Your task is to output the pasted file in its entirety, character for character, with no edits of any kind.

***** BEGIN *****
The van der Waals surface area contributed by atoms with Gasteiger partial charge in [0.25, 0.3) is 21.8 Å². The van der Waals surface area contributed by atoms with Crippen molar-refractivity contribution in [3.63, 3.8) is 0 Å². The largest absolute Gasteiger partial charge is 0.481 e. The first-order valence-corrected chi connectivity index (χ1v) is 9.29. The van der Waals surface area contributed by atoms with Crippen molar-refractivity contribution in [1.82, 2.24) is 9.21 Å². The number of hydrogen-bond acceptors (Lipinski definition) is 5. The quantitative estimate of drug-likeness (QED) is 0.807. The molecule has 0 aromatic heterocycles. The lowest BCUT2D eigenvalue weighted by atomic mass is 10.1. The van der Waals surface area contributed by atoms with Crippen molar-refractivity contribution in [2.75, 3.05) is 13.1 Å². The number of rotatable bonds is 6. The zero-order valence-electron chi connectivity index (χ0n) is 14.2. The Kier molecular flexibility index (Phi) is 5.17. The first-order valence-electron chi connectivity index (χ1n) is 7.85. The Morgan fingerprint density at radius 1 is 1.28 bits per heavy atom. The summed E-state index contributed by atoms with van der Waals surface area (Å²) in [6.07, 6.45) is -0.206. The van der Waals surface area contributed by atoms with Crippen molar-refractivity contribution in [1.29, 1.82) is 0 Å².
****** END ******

The van der Waals surface area contributed by atoms with Gasteiger partial charge in [0.25, 0.3) is 21.8 Å². The van der Waals surface area contributed by atoms with Crippen molar-refractivity contribution in [3.63, 3.8) is 0 Å². The largest absolute Gasteiger partial charge is 0.481 e. The first-order valence-corrected chi connectivity index (χ1v) is 9.29. The van der Waals surface area contributed by atoms with Crippen molar-refractivity contribution in [1.82, 2.24) is 9.21 Å². The number of hydrogen-bond acceptors (Lipinski definition) is 5. The quantitative estimate of drug-likeness (QED) is 0.807. The molecule has 0 aromatic heterocycles. The lowest BCUT2D eigenvalue weighted by atomic mass is 10.1. The van der Waals surface area contributed by atoms with Crippen molar-refractivity contribution in [2.75, 3.05) is 13.1 Å². The number of rotatable bonds is 6. The zero-order valence-electron chi connectivity index (χ0n) is 14.2. The Kier molecular flexibility index (Phi) is 5.17. The first-order valence-electron chi connectivity index (χ1n) is 7.85. The Morgan fingerprint density at radius 1 is 1.28 bits per heavy atom. The summed E-state index contributed by atoms with van der Waals surface area (Å²) in [6.07, 6.45) is -0.206. The van der Waals surface area contributed by atoms with Crippen molar-refractivity contribution in [1.29, 1.82) is 0 Å².